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European Neighbourhood Policy and Enlargement Negotiations

Economic governance

Economic governance

Assessments of 2022-2024 Economic Reform Programmes

The Economic and Financial Dialogue between the EU and the Western Balkans and Turkey took place on 24th May, where the representatives of the EU Member States, the Western Balkans and Turkey, the European Commission and the European Central Bank, as well as representatives of the central banks of the Western Balkans and Turkey adopted the Joint Conclusions (Western Balkans and Turkey: Joint conclusions of the economic and financial dialogue of 24 May 2022) with the specific targeted Policy Guidance for the 2022-2024 ERP cycle.

Fundamentals first

Fulfilment of the economic criteria is a key requirement for EU membership, as set out in the Copenhagen criteria. It implies a functioning market economy is in place that has the capacity to withstand competitive pressure inside the EU single market. The European Commission gives an overview of each country's readiness and progress in the fulfilment of the economic criteria every year. For more details see our latest strategy paper and country progress reports.

Economic governance is the system by which government institutions, including independent actors like the central bank, regulate and steer the economy. The fundamentals first approach to EU enlargement encourages aspiring members to tackle economic fundamentals first: macroeconomic stability, a welcoming business environment, functioning labour and financial markets, good levels and quality of education, infrastructure, innovation and economic integration with the EU and the world.

The EU strengthened its economic governance exercise with the enlargement countries in 2015 to prepare them for their eventual participation in the European Semester.

Economic Reform Programmes

As of 2015, all candidate countries and potential candidates submit annual Economic Reform Programmes (ERP) to the European Commission. They are an expanded version of the previous Pre-Accession Economic Programmes for candidate countries. The ERPs contain medium-term macroeconomic projections (including for GDP growth, inflation, trade balance and capital flows), budgetary plans for the next three years and a structural reform agenda. The structural reform agenda includes reforms to boost competitiveness and improve conditions for inclusive growth and job creation in the following areas:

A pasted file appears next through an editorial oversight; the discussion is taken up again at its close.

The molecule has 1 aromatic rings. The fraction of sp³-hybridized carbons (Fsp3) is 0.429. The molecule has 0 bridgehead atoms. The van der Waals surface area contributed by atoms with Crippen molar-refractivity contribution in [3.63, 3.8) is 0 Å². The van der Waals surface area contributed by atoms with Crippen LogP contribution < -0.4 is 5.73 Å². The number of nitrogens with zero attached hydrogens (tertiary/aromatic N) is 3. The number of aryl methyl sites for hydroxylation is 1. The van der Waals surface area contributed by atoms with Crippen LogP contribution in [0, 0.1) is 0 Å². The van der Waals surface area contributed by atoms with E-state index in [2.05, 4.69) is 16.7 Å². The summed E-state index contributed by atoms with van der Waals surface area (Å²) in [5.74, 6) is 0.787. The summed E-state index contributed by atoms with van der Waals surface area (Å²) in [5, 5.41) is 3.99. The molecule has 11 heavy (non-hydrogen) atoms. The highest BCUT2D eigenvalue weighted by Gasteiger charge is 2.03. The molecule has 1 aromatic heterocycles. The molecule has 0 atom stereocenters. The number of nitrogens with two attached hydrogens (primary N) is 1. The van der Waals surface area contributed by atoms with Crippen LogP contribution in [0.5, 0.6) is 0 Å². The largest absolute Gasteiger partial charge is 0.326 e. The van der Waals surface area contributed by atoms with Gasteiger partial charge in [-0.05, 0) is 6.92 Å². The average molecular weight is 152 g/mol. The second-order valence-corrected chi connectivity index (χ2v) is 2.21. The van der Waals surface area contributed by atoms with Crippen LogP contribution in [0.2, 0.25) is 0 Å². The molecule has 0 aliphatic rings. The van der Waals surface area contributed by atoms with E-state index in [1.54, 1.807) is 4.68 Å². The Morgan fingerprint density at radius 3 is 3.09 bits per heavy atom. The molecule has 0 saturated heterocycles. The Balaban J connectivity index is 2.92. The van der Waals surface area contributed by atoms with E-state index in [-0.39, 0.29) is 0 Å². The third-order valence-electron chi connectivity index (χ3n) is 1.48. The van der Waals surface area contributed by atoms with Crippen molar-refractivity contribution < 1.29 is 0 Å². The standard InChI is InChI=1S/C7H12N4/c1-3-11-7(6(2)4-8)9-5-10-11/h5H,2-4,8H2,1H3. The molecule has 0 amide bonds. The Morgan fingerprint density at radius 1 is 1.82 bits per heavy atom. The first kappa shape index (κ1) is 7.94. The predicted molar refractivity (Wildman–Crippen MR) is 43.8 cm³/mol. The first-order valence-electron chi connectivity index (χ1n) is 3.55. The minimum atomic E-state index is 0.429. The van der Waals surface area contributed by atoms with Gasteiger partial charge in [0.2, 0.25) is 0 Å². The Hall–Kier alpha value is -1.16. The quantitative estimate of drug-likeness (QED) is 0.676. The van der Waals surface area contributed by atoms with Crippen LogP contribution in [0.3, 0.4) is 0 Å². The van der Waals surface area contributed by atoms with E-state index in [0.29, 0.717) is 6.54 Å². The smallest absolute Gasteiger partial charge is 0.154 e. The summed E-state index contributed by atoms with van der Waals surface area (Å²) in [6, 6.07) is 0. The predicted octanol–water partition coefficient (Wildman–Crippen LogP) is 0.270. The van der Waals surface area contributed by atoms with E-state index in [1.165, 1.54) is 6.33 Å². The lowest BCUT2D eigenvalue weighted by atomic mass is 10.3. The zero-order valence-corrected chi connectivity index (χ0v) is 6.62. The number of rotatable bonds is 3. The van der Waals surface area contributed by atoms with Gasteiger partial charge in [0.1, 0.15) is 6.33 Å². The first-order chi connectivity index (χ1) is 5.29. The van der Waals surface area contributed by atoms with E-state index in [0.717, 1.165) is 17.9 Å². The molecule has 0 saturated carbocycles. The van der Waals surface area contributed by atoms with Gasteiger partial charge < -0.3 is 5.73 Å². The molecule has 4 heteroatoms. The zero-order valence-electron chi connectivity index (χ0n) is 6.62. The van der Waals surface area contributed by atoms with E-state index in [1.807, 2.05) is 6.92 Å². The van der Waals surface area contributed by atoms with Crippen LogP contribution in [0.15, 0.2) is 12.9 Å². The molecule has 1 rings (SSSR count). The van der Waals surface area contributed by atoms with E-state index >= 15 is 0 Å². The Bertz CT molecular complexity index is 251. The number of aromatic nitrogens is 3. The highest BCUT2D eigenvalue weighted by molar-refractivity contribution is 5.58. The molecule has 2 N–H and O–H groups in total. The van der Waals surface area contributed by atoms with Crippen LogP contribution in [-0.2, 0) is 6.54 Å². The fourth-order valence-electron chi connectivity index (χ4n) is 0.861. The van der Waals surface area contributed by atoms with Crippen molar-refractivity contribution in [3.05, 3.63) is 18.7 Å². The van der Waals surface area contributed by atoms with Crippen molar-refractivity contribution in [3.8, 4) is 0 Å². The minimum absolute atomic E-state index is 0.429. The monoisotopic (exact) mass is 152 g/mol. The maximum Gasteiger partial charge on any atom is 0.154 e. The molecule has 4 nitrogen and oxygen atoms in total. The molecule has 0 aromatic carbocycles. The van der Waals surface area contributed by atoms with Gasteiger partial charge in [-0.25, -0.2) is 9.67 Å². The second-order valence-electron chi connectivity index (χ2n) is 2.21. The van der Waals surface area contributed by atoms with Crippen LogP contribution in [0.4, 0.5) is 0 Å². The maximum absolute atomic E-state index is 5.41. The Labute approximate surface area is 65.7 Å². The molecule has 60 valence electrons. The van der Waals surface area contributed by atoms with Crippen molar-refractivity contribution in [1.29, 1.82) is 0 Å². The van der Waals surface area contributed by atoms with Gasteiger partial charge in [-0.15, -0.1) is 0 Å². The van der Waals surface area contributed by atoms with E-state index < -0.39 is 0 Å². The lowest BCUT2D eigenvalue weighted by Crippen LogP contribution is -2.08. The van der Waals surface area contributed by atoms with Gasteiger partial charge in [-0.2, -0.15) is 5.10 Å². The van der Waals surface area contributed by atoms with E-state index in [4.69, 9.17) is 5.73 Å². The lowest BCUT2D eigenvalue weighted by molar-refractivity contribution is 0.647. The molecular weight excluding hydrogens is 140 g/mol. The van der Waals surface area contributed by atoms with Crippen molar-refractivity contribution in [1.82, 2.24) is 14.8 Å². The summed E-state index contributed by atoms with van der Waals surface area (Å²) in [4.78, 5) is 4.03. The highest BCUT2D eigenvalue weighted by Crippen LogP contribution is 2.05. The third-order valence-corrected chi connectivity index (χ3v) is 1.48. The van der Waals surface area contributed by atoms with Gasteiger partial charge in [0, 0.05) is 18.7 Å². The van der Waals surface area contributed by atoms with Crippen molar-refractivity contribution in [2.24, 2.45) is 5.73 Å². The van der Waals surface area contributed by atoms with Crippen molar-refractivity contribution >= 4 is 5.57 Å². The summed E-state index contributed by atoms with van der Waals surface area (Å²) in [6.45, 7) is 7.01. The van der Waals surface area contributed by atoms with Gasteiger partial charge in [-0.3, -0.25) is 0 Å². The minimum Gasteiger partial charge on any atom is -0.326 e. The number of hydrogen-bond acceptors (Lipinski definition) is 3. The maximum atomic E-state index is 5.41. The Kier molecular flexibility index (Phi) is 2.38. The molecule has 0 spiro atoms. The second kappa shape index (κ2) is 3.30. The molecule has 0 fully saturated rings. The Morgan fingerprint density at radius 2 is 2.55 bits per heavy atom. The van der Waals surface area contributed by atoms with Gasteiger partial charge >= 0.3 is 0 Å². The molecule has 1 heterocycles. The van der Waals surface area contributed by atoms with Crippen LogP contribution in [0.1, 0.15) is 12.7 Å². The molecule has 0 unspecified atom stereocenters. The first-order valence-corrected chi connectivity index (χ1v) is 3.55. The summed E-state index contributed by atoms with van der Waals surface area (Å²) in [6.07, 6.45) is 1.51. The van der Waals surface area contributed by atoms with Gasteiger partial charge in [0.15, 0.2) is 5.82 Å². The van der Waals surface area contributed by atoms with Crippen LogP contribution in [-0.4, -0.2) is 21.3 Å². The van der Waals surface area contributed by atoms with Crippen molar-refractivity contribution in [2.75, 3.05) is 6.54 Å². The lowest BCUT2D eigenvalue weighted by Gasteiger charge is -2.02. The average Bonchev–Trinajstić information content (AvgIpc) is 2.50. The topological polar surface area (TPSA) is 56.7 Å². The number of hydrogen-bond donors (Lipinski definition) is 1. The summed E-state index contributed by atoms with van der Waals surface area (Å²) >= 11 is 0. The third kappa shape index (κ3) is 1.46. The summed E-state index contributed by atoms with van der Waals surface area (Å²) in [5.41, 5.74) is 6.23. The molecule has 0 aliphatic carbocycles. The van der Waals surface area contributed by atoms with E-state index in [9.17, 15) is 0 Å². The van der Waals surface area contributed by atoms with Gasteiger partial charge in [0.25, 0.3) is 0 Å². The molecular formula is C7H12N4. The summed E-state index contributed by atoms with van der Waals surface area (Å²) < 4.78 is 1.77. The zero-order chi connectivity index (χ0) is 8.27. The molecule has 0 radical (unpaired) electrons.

• Public Financial Management
  • Green transition
  • Digital transformation
  • Business environment and reduction of the informal economy;
  • Research, development and innovation;
  • Economic integration reforms
  • Energy market reforms;
  • Transport market reforms;
  • Agriculture, industry and services;
  • Education and skills
  • Employment and labour market
  • Social protection and inclusion
  • Healthcare systems

The European Commission and the European Central Bank (ECB) both make assessments of the ERPs that are submitted to the Council of Ministers for direct discussions with the enlargement countries.

Economic and Financial multilateral dialogue

All seven enlargement countries participate in a multilateral dialogue meeting with the Ministers of Finance of the EU Member States, the EU and the ECB on an annual basis. The participants adopt Joint Conclusions with country-specific policy guidance for each of the countries outlining economic policy priorities for the coming 12 months. The policy guidance passes through preparatory multilateral discussions in the Council of Ministers over the course of a month. These discussions occur in parallel in the Economic Policy Committee, the Employment Committee and the Economic and Financial Committee. The Commission and ECB assessments of the Economic Reform Programmes (see above) form the basis for these discussions.

EuroStat provides a Progress Report on the Action Plan on Economic, Monetary and Financial Statistics for Candidate Countries that is also discussed during the dialogue meeting.

Key documents